Walt Mossberg talks up the Samsung Galaxy in All Things Digital:
I’ve been testing the first two Galaxy S phones, the T-Mobile Vibrant and the AT&T Captivate, both of which cost $200 with a two-year contract. Neither has all the features of Apple’s latest model, like a front-facing camera for video calls or an ultra–high resolution screen, but they are worthy competitors. They have some attributes the iPhone lacks, like bigger screens and better integration of social networking.
So, size matters? Social networking integration? How about an example? Otherwise…
There are some drawbacks. Like other Android phones, the Galaxy S models don’t come with a program like iTunes, which allows easy synchronization with content on a PC or Mac. You can plug the phones into a computer for manual transfer of files, but this only works smoothly on Windows PCs. On Macs, you must turn on something called “USB debugging” to make this work.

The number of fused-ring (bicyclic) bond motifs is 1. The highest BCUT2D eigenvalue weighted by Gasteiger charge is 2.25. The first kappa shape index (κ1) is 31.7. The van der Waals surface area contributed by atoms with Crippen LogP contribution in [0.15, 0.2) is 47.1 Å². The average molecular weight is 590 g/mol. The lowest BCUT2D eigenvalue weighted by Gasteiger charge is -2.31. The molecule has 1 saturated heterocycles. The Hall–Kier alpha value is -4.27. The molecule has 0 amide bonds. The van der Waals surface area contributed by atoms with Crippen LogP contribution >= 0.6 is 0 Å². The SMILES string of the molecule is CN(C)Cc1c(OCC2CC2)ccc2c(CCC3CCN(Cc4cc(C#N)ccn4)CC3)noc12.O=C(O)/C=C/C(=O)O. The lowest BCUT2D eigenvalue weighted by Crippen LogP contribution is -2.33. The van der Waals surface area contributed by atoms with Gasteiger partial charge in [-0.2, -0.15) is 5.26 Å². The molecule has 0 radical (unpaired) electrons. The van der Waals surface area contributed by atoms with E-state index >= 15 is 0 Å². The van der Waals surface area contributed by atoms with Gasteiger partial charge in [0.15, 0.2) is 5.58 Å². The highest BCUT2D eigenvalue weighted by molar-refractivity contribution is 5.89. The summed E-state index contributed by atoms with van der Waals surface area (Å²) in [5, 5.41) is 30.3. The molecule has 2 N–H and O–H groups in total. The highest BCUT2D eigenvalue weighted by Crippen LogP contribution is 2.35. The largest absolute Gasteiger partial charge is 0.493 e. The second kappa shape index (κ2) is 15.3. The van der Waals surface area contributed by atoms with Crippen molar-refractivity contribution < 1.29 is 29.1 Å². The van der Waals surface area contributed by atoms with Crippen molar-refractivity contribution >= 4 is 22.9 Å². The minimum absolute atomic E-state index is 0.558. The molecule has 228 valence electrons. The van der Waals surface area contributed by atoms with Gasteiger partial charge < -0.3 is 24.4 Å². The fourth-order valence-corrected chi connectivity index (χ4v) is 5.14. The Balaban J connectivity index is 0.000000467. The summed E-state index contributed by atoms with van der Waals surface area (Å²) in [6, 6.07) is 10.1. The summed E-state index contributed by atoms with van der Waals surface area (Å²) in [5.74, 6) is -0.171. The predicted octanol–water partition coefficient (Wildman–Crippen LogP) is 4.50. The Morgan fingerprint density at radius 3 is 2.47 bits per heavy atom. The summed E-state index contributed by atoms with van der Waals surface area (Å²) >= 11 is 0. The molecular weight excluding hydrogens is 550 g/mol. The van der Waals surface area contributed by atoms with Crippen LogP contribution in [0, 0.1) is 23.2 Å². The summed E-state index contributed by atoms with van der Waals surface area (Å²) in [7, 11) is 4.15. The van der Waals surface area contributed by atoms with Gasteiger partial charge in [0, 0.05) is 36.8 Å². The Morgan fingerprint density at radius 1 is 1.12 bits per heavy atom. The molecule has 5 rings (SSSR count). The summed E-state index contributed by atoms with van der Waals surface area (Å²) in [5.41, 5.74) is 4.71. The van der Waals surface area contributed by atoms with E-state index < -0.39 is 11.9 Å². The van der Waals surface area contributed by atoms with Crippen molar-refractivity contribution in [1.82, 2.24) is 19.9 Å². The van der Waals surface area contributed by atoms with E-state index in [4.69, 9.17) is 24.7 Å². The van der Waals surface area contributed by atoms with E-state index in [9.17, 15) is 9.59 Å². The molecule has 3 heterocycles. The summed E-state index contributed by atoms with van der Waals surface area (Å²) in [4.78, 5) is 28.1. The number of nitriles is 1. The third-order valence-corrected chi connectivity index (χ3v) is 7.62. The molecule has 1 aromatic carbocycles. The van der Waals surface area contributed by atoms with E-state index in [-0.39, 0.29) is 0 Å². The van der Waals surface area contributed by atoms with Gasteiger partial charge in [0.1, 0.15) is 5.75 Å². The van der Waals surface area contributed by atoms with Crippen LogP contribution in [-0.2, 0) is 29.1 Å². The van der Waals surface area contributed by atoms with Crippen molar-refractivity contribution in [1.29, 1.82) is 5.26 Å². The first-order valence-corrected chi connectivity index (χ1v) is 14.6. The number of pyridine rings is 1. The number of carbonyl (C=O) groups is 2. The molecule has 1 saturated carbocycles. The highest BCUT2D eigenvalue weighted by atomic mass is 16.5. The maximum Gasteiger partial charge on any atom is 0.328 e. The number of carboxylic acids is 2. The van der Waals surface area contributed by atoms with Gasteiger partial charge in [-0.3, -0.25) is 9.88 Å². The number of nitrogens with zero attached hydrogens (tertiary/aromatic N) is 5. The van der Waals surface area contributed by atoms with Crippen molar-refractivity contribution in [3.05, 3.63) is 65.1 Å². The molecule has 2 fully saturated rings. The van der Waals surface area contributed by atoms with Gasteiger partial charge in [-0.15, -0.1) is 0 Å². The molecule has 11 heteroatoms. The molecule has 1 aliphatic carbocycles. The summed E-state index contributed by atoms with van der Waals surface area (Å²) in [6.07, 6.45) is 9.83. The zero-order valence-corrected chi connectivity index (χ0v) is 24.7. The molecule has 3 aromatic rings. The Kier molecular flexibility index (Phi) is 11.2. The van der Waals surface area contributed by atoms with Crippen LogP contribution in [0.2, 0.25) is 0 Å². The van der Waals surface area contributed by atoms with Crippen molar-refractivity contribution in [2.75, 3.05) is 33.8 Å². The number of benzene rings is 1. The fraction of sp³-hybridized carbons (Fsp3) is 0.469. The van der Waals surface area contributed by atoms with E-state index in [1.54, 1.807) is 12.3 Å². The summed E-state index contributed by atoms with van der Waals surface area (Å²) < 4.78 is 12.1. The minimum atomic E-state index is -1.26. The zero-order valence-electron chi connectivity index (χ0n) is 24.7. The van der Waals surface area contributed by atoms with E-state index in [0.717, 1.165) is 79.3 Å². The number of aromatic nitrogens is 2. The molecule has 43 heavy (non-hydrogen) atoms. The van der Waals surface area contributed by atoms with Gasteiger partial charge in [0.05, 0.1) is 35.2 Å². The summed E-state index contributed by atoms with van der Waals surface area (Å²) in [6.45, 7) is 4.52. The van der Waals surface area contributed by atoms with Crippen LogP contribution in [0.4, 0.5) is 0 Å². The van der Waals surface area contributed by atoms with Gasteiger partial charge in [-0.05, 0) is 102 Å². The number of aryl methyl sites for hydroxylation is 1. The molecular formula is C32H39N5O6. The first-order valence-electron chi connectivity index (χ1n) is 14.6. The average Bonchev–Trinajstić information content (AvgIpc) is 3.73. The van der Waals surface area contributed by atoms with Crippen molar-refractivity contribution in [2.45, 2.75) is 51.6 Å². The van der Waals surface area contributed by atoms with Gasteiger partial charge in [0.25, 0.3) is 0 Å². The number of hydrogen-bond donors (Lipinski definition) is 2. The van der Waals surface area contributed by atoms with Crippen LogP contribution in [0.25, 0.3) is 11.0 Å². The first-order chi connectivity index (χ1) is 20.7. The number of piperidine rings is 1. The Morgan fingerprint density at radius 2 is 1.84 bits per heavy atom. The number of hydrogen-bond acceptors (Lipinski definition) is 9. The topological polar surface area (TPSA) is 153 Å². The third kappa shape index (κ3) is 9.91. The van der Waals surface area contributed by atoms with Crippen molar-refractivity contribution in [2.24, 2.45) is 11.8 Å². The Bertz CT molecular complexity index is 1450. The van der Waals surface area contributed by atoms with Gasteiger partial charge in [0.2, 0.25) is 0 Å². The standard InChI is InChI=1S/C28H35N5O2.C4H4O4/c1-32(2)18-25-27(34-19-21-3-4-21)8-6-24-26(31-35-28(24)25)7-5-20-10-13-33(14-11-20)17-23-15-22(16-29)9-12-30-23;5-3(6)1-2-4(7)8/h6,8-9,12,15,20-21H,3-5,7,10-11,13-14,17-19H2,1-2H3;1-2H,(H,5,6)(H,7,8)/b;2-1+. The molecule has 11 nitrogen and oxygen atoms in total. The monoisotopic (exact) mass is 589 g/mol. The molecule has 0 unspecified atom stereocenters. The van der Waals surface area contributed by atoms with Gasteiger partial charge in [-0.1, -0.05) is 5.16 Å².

I also wasn’t crazy about the home, search and other buttons on these phones, which are found on a panel below the screen but not easily visible until you touch the panel and light the buttons up. That, in effect, means you have to touch twice to use them.
Walt, it’s OK to talk about usability more than bullet point features.